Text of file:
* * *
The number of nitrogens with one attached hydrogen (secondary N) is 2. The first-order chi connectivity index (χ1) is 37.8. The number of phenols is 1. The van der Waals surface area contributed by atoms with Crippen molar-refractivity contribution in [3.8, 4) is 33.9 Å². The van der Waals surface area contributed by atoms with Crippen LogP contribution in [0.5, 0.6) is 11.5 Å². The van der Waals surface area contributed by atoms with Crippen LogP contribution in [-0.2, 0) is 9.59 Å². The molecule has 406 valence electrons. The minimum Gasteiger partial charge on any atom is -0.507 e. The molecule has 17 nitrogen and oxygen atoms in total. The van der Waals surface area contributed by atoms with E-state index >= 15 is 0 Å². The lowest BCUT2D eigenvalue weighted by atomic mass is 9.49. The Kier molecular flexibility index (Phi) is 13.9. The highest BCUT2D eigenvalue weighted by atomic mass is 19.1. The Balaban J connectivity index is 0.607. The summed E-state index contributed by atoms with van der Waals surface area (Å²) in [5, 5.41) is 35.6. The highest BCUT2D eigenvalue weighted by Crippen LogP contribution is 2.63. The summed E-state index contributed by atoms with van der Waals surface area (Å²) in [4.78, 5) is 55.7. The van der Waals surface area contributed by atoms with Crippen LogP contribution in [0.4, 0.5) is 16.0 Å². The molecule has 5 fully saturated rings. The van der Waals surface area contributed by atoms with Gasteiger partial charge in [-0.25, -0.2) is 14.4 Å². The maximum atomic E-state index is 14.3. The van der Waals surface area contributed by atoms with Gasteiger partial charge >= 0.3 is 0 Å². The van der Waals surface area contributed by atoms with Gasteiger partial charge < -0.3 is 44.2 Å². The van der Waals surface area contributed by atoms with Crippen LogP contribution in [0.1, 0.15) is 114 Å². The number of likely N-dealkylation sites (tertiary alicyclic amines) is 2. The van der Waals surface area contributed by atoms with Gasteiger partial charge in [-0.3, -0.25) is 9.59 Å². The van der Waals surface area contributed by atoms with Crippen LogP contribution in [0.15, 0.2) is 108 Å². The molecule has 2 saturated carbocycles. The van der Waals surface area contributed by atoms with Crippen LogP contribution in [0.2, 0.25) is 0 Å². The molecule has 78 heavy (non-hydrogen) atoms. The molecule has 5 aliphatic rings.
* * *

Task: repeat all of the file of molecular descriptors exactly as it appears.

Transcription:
The number of nitrogens with one attached hydrogen (secondary N) is 2. The first-order chi connectivity index (χ1) is 37.8. The number of phenols is 1. The van der Waals surface area contributed by atoms with Crippen molar-refractivity contribution in [3.8, 4) is 33.9 Å². The van der Waals surface area contributed by atoms with Crippen LogP contribution in [0.5, 0.6) is 11.5 Å². The van der Waals surface area contributed by atoms with Crippen LogP contribution in [-0.2, 0) is 9.59 Å². The molecule has 406 valence electrons. The minimum Gasteiger partial charge on any atom is -0.507 e. The molecule has 17 nitrogen and oxygen atoms in total. The van der Waals surface area contributed by atoms with E-state index >= 15 is 0 Å². The lowest BCUT2D eigenvalue weighted by atomic mass is 9.49. The Kier molecular flexibility index (Phi) is 13.9. The highest BCUT2D eigenvalue weighted by atomic mass is 19.1. The Balaban J connectivity index is 0.607. The summed E-state index contributed by atoms with van der Waals surface area (Å²) in [5, 5.41) is 35.6. The highest BCUT2D eigenvalue weighted by Crippen LogP contribution is 2.63. The summed E-state index contributed by atoms with van der Waals surface area (Å²) in [4.78, 5) is 55.7. The van der Waals surface area contributed by atoms with Crippen LogP contribution in [0.4, 0.5) is 16.0 Å². The molecule has 5 fully saturated rings. The van der Waals surface area contributed by atoms with Gasteiger partial charge in [-0.25, -0.2) is 14.4 Å². The maximum atomic E-state index is 14.3. The van der Waals surface area contributed by atoms with Gasteiger partial charge >= 0.3 is 0 Å². The van der Waals surface area contributed by atoms with Gasteiger partial charge < -0.3 is 44.2 Å². The van der Waals surface area contributed by atoms with Crippen LogP contribution in [0.1, 0.15) is 114 Å². The number of likely N-dealkylation sites (tertiary alicyclic amines) is 2. The van der Waals surface area contributed by atoms with Gasteiger partial charge in [-0.3, -0.25) is 9.59 Å². The van der Waals surface area contributed by atoms with Crippen LogP contribution in [0.15, 0.2) is 108 Å². The molecule has 2 saturated carbocycles. The van der Waals surface area contributed by atoms with Crippen LogP contribution in [0.2, 0.25) is 0 Å². The molecule has 78 heavy (non-hydrogen) atoms. The molecule has 5 aliphatic rings.